U. administrators say the medical school, the only one for 500 miles, should have an enrollment of 122 per class and they have proposed a deal to share costs that would increase annual contributions from state coffers by $9.6 million and from the U.'s clinical departments by $12 million.
That is a sensible way to prevent Utah finding itself with a critical shortage of "family doctors," who are the first line of defense in health care, as other states are facing. Besides the low medical-school enrollment, the state's relatively low pay for physicians, especially those in primary care, could mean more undergraduates leaving Utah to study and then practice elsewhere.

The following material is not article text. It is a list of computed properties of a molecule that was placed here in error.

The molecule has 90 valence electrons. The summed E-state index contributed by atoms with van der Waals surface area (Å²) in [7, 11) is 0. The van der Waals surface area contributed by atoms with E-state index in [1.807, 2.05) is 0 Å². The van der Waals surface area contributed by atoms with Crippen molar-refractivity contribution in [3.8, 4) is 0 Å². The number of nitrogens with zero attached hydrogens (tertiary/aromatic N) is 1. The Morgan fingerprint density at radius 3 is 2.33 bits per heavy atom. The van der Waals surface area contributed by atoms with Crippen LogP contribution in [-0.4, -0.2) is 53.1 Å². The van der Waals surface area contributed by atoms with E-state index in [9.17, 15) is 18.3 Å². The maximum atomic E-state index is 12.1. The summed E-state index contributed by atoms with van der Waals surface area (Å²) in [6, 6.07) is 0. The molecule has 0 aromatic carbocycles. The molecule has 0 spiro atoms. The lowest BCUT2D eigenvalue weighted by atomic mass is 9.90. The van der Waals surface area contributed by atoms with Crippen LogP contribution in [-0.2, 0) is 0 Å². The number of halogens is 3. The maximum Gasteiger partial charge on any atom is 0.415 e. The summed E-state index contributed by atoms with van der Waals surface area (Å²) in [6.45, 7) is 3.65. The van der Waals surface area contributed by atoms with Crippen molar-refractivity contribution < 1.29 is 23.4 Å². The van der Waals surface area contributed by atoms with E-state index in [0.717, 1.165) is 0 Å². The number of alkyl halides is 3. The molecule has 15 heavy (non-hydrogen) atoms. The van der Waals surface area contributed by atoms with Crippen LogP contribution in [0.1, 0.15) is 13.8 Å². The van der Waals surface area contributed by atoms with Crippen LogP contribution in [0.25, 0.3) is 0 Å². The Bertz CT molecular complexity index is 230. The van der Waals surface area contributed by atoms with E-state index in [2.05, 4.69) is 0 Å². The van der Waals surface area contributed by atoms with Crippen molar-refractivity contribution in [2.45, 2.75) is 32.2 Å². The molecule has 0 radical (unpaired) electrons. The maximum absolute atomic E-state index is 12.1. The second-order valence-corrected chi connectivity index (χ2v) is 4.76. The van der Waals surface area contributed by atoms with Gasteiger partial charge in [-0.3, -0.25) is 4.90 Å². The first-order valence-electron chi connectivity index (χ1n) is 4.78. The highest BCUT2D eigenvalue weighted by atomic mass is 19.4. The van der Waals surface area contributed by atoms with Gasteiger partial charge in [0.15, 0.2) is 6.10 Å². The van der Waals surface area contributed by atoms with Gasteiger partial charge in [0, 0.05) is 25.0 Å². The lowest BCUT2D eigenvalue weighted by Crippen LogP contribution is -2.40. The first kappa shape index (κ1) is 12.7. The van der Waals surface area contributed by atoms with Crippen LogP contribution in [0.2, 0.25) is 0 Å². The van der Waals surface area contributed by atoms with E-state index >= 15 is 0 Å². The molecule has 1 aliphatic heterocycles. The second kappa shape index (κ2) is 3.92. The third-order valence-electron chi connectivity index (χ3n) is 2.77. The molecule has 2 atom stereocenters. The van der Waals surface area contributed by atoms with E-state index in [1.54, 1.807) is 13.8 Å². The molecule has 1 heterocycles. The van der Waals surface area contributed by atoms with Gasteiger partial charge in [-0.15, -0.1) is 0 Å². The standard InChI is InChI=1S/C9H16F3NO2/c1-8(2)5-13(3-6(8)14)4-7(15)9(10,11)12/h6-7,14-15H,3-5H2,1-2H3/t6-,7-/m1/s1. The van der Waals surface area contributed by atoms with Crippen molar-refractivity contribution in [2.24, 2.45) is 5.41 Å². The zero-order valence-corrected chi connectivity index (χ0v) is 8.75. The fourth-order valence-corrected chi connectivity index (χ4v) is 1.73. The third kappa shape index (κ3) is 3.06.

The alternative of raising tuition would result in medical-school graduates going deeper in debt to finance their training and then potentially being lured into medical specialties, rather than family practice, in order to repay loans and support families.
The Legislature was generous in filling some requests from higher education officials in its session just ended. But the university is farsighted in continuing to press for additional medical school funding to boost enrollment.
It's important to those bright young Utahns who want to train and practice as doctors in their home state so they can raise their families here. The U. recognizes that and reserves 70 percent of slots for Utah residents.
And it's important, not only to families with children but also the growing elder population. The number of Utahns 65 and older is expected grow by 50 percent between 2000 and 2015, and by 155 percent by 2030. Their need for medical services will grow just as fast. The state has a duty to meet those needs.